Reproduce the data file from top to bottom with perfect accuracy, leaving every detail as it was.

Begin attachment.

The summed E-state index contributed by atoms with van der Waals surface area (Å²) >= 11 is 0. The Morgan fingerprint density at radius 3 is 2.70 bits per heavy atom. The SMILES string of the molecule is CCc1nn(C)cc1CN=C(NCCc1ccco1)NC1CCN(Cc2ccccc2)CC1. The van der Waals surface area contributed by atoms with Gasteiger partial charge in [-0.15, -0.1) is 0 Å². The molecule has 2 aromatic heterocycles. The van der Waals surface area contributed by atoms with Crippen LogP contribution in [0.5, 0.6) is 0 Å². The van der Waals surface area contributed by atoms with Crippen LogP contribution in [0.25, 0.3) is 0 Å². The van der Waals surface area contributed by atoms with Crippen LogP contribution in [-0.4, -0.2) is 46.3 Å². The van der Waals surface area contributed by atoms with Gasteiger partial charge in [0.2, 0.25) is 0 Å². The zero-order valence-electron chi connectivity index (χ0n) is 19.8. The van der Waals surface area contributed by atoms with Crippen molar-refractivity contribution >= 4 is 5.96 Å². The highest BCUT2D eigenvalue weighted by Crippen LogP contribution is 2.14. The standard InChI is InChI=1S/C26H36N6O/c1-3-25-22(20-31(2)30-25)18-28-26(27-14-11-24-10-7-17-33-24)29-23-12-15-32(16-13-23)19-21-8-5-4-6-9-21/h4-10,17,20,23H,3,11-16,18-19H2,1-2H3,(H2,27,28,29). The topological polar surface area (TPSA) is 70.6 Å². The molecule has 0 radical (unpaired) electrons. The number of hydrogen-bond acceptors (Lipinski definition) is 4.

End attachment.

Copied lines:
The summed E-state index contributed by atoms with van der Waals surface area (Å²) >= 11 is 0. The Morgan fingerprint density at radius 3 is 2.70 bits per heavy atom. The SMILES string of the molecule is CCc1nn(C)cc1CN=C(NCCc1ccco1)NC1CCN(Cc2ccccc2)CC1. The van der Waals surface area contributed by atoms with Gasteiger partial charge in [-0.15, -0.1) is 0 Å². The molecule has 2 aromatic heterocycles. The van der Waals surface area contributed by atoms with Crippen LogP contribution in [0.5, 0.6) is 0 Å². The van der Waals surface area contributed by atoms with Crippen LogP contribution in [0.25, 0.3) is 0 Å². The van der Waals surface area contributed by atoms with Crippen LogP contribution in [-0.4, -0.2) is 46.3 Å². The van der Waals surface area contributed by atoms with Gasteiger partial charge in [0.2, 0.25) is 0 Å². The zero-order valence-electron chi connectivity index (χ0n) is 19.8. The van der Waals surface area contributed by atoms with Crippen molar-refractivity contribution >= 4 is 5.96 Å². The highest BCUT2D eigenvalue weighted by Crippen LogP contribution is 2.14. The standard InChI is InChI=1S/C26H36N6O/c1-3-25-22(20-31(2)30-25)18-28-26(27-14-11-24-10-7-17-33-24)29-23-12-15-32(16-13-23)19-21-8-5-4-6-9-21/h4-10,17,20,23H,3,11-16,18-19H2,1-2H3,(H2,27,28,29). The topological polar surface area (TPSA) is 70.6 Å². The molecule has 0 radical (unpaired) electrons. The number of hydrogen-bond acceptors (Lipinski definition) is 4.